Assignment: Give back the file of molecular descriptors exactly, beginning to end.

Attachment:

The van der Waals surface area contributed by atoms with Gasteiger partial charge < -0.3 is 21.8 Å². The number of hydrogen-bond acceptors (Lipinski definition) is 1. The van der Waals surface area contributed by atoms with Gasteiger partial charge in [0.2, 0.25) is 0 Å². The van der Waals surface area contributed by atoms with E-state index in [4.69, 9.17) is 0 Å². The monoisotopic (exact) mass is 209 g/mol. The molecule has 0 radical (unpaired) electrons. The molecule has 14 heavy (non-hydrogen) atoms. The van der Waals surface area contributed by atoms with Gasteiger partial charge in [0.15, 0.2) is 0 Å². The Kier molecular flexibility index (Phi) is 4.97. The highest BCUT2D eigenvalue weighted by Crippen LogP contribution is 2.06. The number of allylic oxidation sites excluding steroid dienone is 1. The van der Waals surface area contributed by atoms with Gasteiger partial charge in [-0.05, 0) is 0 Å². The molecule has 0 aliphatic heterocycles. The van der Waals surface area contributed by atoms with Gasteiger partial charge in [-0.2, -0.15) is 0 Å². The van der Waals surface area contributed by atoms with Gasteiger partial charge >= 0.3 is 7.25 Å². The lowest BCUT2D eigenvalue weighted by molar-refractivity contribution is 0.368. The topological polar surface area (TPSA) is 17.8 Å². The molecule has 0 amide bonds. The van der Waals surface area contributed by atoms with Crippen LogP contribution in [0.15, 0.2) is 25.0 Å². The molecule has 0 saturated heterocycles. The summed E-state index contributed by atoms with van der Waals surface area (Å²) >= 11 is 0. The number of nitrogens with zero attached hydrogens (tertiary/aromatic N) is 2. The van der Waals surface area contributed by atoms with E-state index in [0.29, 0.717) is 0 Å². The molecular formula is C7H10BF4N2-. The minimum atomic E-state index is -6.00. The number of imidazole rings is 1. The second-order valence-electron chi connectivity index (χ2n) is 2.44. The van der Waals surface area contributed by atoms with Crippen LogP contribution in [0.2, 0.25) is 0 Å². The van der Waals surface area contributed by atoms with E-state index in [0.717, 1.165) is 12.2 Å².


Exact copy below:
The van der Waals surface area contributed by atoms with Gasteiger partial charge < -0.3 is 21.8 Å². The number of hydrogen-bond acceptors (Lipinski definition) is 1. The van der Waals surface area contributed by atoms with Gasteiger partial charge in [0.2, 0.25) is 0 Å². The van der Waals surface area contributed by atoms with E-state index in [4.69, 9.17) is 0 Å². The monoisotopic (exact) mass is 209 g/mol. The molecule has 0 radical (unpaired) electrons. The molecule has 14 heavy (non-hydrogen) atoms. The van der Waals surface area contributed by atoms with Gasteiger partial charge in [0.15, 0.2) is 0 Å². The Kier molecular flexibility index (Phi) is 4.97. The highest BCUT2D eigenvalue weighted by Crippen LogP contribution is 2.06. The number of allylic oxidation sites excluding steroid dienone is 1. The van der Waals surface area contributed by atoms with Gasteiger partial charge in [-0.05, 0) is 0 Å². The molecule has 0 aliphatic heterocycles. The van der Waals surface area contributed by atoms with Gasteiger partial charge in [-0.2, -0.15) is 0 Å². The van der Waals surface area contributed by atoms with Gasteiger partial charge >= 0.3 is 7.25 Å². The lowest BCUT2D eigenvalue weighted by molar-refractivity contribution is 0.368. The topological polar surface area (TPSA) is 17.8 Å². The molecule has 0 amide bonds. The van der Waals surface area contributed by atoms with Crippen LogP contribution in [0.15, 0.2) is 25.0 Å². The molecule has 0 saturated heterocycles. The summed E-state index contributed by atoms with van der Waals surface area (Å²) >= 11 is 0. The number of nitrogens with zero attached hydrogens (tertiary/aromatic N) is 2. The van der Waals surface area contributed by atoms with E-state index in [0.29, 0.717) is 0 Å². The molecular formula is C7H10BF4N2-. The minimum atomic E-state index is -6.00. The number of imidazole rings is 1. The second-order valence-electron chi connectivity index (χ2n) is 2.44. The van der Waals surface area contributed by atoms with Crippen LogP contribution in [0.2, 0.25) is 0 Å². The van der Waals surface area contributed by atoms with E-state index in [0.717, 1.165) is 12.2 Å².